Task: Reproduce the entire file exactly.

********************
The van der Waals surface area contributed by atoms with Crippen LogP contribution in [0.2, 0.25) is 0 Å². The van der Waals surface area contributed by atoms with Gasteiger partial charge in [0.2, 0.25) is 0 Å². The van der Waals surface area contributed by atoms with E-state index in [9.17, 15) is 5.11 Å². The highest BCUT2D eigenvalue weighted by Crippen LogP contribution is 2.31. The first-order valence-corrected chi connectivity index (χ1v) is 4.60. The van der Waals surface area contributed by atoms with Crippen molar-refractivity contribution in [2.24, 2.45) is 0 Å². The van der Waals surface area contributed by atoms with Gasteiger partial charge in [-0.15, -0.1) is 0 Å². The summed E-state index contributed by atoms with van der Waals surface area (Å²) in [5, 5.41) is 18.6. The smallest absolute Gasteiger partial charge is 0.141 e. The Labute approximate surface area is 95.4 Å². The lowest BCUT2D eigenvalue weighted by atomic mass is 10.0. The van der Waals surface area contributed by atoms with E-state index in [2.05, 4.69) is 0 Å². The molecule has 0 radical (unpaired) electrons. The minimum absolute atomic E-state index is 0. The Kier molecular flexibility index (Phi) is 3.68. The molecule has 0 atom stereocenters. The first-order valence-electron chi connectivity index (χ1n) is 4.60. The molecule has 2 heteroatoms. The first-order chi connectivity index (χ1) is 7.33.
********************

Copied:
The van der Waals surface area contributed by atoms with Crippen LogP contribution in [0.2, 0.25) is 0 Å². The van der Waals surface area contributed by atoms with Gasteiger partial charge in [0.2, 0.25) is 0 Å². The van der Waals surface area contributed by atoms with E-state index in [9.17, 15) is 5.11 Å². The highest BCUT2D eigenvalue weighted by Crippen LogP contribution is 2.31. The first-order valence-corrected chi connectivity index (χ1v) is 4.60. The van der Waals surface area contributed by atoms with Crippen molar-refractivity contribution in [2.24, 2.45) is 0 Å². The van der Waals surface area contributed by atoms with Gasteiger partial charge in [-0.15, -0.1) is 0 Å². The summed E-state index contributed by atoms with van der Waals surface area (Å²) in [5, 5.41) is 18.6. The smallest absolute Gasteiger partial charge is 0.141 e. The Labute approximate surface area is 95.4 Å². The lowest BCUT2D eigenvalue weighted by atomic mass is 10.0. The van der Waals surface area contributed by atoms with E-state index in [2.05, 4.69) is 0 Å². The molecule has 0 radical (unpaired) electrons. The minimum absolute atomic E-state index is 0. The Kier molecular flexibility index (Phi) is 3.68. The molecule has 0 atom stereocenters. The first-order valence-electron chi connectivity index (χ1n) is 4.60. The molecule has 2 heteroatoms. The first-order chi connectivity index (χ1) is 7.33.